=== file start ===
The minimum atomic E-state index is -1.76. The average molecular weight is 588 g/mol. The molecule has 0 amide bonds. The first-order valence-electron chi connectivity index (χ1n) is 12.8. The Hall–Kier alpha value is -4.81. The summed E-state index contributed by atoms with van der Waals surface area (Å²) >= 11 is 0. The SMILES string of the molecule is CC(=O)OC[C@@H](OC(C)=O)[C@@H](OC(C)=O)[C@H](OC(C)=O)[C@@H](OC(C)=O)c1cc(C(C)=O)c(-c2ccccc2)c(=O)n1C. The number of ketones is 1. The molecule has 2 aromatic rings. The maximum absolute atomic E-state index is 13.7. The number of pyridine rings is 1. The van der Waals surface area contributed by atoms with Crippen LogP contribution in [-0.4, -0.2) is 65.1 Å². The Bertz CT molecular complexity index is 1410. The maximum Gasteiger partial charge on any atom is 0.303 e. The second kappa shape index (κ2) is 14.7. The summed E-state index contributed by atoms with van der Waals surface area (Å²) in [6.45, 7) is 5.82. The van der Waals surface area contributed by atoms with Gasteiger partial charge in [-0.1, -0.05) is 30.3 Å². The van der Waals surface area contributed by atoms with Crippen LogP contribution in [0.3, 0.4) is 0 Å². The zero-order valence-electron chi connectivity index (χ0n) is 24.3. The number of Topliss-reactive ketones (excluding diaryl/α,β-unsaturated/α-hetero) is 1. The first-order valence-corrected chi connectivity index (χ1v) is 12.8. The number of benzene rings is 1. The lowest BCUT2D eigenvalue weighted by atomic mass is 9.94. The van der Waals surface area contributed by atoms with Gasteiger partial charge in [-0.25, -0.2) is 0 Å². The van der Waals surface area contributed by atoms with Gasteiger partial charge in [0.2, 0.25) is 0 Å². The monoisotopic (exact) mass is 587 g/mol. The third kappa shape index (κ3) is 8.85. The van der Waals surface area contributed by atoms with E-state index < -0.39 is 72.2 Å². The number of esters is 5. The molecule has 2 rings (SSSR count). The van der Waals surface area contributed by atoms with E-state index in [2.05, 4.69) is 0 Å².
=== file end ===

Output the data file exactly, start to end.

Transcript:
The minimum atomic E-state index is -1.76. The average molecular weight is 588 g/mol. The molecule has 0 amide bonds. The first-order valence-electron chi connectivity index (χ1n) is 12.8. The Hall–Kier alpha value is -4.81. The summed E-state index contributed by atoms with van der Waals surface area (Å²) >= 11 is 0. The SMILES string of the molecule is CC(=O)OC[C@@H](OC(C)=O)[C@@H](OC(C)=O)[C@H](OC(C)=O)[C@@H](OC(C)=O)c1cc(C(C)=O)c(-c2ccccc2)c(=O)n1C. The number of ketones is 1. The molecule has 2 aromatic rings. The maximum absolute atomic E-state index is 13.7. The number of pyridine rings is 1. The van der Waals surface area contributed by atoms with Crippen LogP contribution in [-0.4, -0.2) is 65.1 Å². The Bertz CT molecular complexity index is 1410. The maximum Gasteiger partial charge on any atom is 0.303 e. The second kappa shape index (κ2) is 14.7. The summed E-state index contributed by atoms with van der Waals surface area (Å²) in [6.45, 7) is 5.82. The van der Waals surface area contributed by atoms with Gasteiger partial charge in [-0.1, -0.05) is 30.3 Å². The van der Waals surface area contributed by atoms with Crippen LogP contribution in [0.3, 0.4) is 0 Å². The zero-order valence-electron chi connectivity index (χ0n) is 24.3. The number of Topliss-reactive ketones (excluding diaryl/α,β-unsaturated/α-hetero) is 1. The first-order valence-corrected chi connectivity index (χ1v) is 12.8. The number of benzene rings is 1. The lowest BCUT2D eigenvalue weighted by atomic mass is 9.94. The van der Waals surface area contributed by atoms with Gasteiger partial charge in [-0.25, -0.2) is 0 Å². The van der Waals surface area contributed by atoms with Gasteiger partial charge in [0.2, 0.25) is 0 Å². The monoisotopic (exact) mass is 587 g/mol. The third kappa shape index (κ3) is 8.85. The van der Waals surface area contributed by atoms with E-state index < -0.39 is 72.2 Å². The number of esters is 5. The molecule has 2 rings (SSSR count). The van der Waals surface area contributed by atoms with E-state index in [2.05, 4.69) is 0 Å².